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A double-blind randomized crossover study of 7.5 mg bromocriptine at bedtime versus placebo was conducted in 30-day phases (with a 2-week washout period between phases) in 6 patients with idiopathic restless legs syndrome. Five patients experienced partial subjective improvement in restlessness and paresthesias on bromocriptine as opposed to placebo and(More)
Four patients who were evaluated for hypersomnia-sleep apnea syndrome were found in all-night sleep studies to have obstructive or mixed apneas related to their sleeping positions. All four were available for comprehensive follow-up and were subsequently restudied while avoiding the supine position. Supine, prone, and lateral decubitus apnea indices were(More)
In five unrelated patients with the restless legs syndrome, opioid drugs relieved restlessness, dysesthesias, dyskinesias while awake, periodic movements of sleep, and sleep disturbances. When naloxone was given parenterally to two treated patients, the signs and symptoms of the restless legs syndrome reappeared. Naloxone placebo had no effect. Opioid(More)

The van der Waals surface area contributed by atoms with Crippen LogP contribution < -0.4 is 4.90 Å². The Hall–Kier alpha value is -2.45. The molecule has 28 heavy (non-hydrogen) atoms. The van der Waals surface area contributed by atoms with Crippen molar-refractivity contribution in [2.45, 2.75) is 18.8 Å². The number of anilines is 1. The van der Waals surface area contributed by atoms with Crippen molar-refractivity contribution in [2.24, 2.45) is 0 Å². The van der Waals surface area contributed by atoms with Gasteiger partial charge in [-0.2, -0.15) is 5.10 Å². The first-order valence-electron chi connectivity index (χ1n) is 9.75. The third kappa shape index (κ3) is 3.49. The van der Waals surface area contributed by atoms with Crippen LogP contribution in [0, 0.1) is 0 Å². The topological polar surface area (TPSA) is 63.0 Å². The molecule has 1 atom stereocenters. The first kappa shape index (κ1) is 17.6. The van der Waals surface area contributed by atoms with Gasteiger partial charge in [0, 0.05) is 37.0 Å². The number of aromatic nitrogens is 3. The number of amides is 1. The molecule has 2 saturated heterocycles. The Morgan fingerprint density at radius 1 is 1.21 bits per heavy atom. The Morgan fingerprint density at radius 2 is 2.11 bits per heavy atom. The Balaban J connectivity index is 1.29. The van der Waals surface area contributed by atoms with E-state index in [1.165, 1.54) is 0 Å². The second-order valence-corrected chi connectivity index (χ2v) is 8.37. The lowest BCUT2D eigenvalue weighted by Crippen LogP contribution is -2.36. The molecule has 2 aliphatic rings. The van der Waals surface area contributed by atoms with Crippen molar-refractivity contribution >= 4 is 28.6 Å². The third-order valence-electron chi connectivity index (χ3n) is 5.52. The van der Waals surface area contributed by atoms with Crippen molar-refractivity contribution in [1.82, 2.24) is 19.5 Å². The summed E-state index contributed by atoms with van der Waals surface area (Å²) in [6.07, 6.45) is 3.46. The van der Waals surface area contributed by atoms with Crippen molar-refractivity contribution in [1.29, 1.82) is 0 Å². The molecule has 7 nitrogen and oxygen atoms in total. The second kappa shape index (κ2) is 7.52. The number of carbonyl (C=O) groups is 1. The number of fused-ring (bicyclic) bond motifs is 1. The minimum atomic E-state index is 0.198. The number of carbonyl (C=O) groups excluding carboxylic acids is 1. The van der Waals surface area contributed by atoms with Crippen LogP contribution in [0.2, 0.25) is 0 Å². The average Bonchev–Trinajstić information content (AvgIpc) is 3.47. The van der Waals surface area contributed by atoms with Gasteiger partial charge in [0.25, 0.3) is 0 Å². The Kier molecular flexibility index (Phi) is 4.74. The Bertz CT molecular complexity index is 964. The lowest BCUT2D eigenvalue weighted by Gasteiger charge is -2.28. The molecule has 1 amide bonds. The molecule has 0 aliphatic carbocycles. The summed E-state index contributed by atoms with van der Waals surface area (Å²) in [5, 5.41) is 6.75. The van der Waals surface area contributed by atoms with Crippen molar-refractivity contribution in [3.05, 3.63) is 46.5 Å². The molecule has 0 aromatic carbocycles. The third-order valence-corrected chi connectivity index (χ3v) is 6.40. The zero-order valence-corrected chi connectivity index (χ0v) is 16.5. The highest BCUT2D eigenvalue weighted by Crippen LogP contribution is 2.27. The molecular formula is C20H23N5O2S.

The difference between snoring (with or without sleep apnea) and laryngeal stridor resulting from laryngeal dysfunction may not be readily apparent. Two cases of Shy-Drager syndrome and one undiagnosed case in which laryngeal dysfunction was exacerbated by sleep are reported. Such dysfunction might create life-threatening situations for which emergency(More)
Opioids may be a useful treatment for some patients with Periodic Movements of Sleep (PMS) and sleep disturbances. Four patients who had only idiopathic PMS and sleep disturbances but not Restless Legs Syndrome (RLS) were treated with various opioids. Two of the patients responded with a more than 98% decrease in the number of PMS per night of sleep and a(More)
We evaluated with clinical interviews and polysomnographic examinations 10 adults with the complaint of sleepwalking, often accompanied by violent behavior or self-injury. During the polysomnographic studies, 8 patients had 47 distinct somnambulistic episodes. All episodes occurred in non-REM sleep, with 91% occurring in slow-wave sleep. Contrary to(More)
Uvulopalatopharyngoplasty (UPPP) has become a widely practiced procedure for the treatment of snoring and obstructive sleep apnea. Surgical outcome with UPPP has heretofore been assessed by investigators using the number of apneas per hour of sleep (apnea index) as the sole or primary criterion. We present two cases in which UPPP outcome was inadequately(More)
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